One of the hottest ticket items this season -- here's a brand new Android tablet model released last week that's worth checking out -- the new Novo 10 Hero - priced at $225 USD at a site called TabletSprint -- And is possibly the best 10-inch "price-performance" tablet under $300 available this year and features a High Resolution 1280x800 IPS screen, 16GB Memory, MicroSD memory cards, a strong Battery and Dual Core processor with Quad Core GPU, Android 4.1 Jelly Bean, HDMI connection - that makes it easy to download movies to the tablet and watch them on a big screen TV in full 1080p (HD), Wifi, Bluetooth, Ethernet, and an option for 3G/4G connection. Definitely worth comparing to the Kindle, Nexus and iPad - and TabletSprint also offers $25 in bonus Apps and free 3G/4G internet connection with 500MB Data use each month at no cost - with full internet access and VoIP voice calling from your tablet.
I have an Asus TF101. Before adding a photo set, I crop them to 1280 x 800, which is 1/4 of the Nexus 10's resolution. What I want to know is how will those photos look if/when I copy them to the Nexus. I assume there is a stretch-to-screen feature. Do they look like crap on the Nexus?
Ummmm........i had an hp touchpad running android 4.0 for..... Oh over a year.... i must say I've never had a problem finding tablet apps...... EVER! It was as hard as typing "best tablet apps for android"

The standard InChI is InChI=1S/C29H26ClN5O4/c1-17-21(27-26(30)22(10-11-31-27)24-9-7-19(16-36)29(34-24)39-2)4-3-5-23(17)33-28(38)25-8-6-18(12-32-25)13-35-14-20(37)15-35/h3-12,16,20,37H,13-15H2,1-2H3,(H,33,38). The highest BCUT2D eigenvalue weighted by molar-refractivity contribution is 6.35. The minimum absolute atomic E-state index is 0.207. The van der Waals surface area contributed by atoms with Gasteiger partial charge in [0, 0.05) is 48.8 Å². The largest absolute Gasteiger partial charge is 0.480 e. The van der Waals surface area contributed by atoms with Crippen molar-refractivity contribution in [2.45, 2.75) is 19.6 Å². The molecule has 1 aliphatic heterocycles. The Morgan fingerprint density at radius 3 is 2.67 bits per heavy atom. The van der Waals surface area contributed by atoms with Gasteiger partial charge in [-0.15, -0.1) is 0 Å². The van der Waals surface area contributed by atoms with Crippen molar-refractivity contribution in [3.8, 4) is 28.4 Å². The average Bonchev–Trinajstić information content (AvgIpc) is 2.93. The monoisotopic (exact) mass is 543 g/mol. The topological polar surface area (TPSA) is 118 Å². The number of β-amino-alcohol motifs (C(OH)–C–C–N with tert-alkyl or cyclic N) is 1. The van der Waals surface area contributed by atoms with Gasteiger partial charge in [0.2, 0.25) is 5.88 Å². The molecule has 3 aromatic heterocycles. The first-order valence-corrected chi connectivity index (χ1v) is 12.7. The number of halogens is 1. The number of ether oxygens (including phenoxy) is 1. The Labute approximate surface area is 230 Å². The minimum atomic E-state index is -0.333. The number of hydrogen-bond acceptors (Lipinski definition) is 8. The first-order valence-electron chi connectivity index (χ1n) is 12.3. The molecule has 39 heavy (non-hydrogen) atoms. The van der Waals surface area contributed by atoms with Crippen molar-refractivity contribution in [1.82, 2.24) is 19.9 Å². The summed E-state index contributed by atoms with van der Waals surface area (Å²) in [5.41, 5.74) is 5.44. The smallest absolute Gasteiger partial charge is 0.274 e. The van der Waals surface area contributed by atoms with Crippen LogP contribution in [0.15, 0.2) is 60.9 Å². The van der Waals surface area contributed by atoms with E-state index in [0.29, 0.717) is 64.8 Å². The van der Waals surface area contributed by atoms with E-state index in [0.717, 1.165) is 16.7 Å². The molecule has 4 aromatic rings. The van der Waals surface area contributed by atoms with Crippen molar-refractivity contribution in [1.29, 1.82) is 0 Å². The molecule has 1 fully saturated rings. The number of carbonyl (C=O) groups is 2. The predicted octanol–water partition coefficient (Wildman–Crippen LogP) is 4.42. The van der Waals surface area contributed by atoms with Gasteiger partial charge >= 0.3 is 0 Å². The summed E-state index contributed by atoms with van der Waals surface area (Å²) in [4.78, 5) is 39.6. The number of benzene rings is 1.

"I need hundreds of thousands of apps" - why?? How many do you use? Seriously, grow up.
why is google still selling google 10 's when the hdmi port doesnt work. it seems there would have been a recall and fix. Who can i complain to? i just bought 3days ago
I think tablets are just as popular as laptops were they first came out. The only difference is tablets cost a lot less than laptops cost when the first went on sale.
Possibly the most underrated tablet on the market. I got mine recently very cheaply, as the Nexus 10.2 is due out. My wife tried it out and was so impressed she's selling her iPad for one (she has come to loathe Apple). An outstanding tablet for the money and being android you have file access etc, that is, you are not an Apple tool.
- Almost Everything!
- Limited internal memory, but that can be easily worked around with OTG.
- • • •
Best android experience.
- Speed, screen, and price
- chrome needs fixing, dolphin works worderfully though.
- • • •
I love this machine. I have used my laptop four times since the 21st of November! Its speedy responsiveness and apps are all very enjoyable. Don't let reviewers dump on the app "shortage" I can say, I could possibly have to many apps to chose from. In fact, all the essentials are there and run great. I highly recommend the Nexus 10. The price is unbelievable for its specifications. I have owned an ipad2, Samsung galaxy tab 2 7.0, Asus transformer 300 and Infinity and can say the Nexus 10 is far and away the best one I have owned. BONUS: Front facing dual speakers are spectacular! Amazing sound.
- All the things.
- None of the things.
- • • •
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First impression on unpacking the Q702 test unit was the solid feel and clean, minimalist styling.
For work use, Microsoft Word and Excel programs pre-installed on the device are adequate for preparing short documents.
The Fujitsu LifeBook UH574 allowed for great mobility without being obnoxiously heavy or clunky. Its twelve hours of battery life did not disappoint.
The screen was particularly good. It is bright and visible from most angles, however heat is an issue, particularly around the Windows button on the front, and on the back where the battery housing is located.